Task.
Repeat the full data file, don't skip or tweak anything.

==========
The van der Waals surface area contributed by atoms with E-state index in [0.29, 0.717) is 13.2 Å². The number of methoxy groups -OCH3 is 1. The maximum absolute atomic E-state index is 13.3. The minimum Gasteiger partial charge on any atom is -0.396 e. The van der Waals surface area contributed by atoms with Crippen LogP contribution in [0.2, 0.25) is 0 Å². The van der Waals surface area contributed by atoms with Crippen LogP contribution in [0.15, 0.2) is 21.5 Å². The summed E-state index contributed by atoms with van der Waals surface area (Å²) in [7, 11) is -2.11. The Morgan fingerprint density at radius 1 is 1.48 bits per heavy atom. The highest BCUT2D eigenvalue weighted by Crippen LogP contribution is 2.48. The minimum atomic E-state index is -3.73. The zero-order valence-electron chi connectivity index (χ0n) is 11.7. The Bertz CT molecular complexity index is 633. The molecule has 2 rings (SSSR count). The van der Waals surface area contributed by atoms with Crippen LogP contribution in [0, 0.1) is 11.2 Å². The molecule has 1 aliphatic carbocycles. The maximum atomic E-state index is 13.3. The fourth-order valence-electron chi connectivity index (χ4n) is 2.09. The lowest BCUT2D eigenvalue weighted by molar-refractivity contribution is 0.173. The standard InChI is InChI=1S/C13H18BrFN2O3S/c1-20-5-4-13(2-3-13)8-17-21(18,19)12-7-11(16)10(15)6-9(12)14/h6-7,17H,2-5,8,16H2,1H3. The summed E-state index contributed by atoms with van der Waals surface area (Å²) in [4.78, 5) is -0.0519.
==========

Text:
The van der Waals surface area contributed by atoms with E-state index in [0.29, 0.717) is 13.2 Å². The number of methoxy groups -OCH3 is 1. The maximum absolute atomic E-state index is 13.3. The minimum Gasteiger partial charge on any atom is -0.396 e. The van der Waals surface area contributed by atoms with Crippen LogP contribution in [0.2, 0.25) is 0 Å². The van der Waals surface area contributed by atoms with Crippen LogP contribution in [0.15, 0.2) is 21.5 Å². The summed E-state index contributed by atoms with van der Waals surface area (Å²) in [7, 11) is -2.11. The Morgan fingerprint density at radius 1 is 1.48 bits per heavy atom. The highest BCUT2D eigenvalue weighted by Crippen LogP contribution is 2.48. The minimum atomic E-state index is -3.73. The zero-order valence-electron chi connectivity index (χ0n) is 11.7. The Bertz CT molecular complexity index is 633. The molecule has 2 rings (SSSR count). The van der Waals surface area contributed by atoms with Crippen LogP contribution in [0, 0.1) is 11.2 Å². The molecule has 1 aliphatic carbocycles. The maximum atomic E-state index is 13.3. The fourth-order valence-electron chi connectivity index (χ4n) is 2.09. The lowest BCUT2D eigenvalue weighted by molar-refractivity contribution is 0.173. The standard InChI is InChI=1S/C13H18BrFN2O3S/c1-20-5-4-13(2-3-13)8-17-21(18,19)12-7-11(16)10(15)6-9(12)14/h6-7,17H,2-5,8,16H2,1H3. The summed E-state index contributed by atoms with van der Waals surface area (Å²) in [4.78, 5) is -0.0519.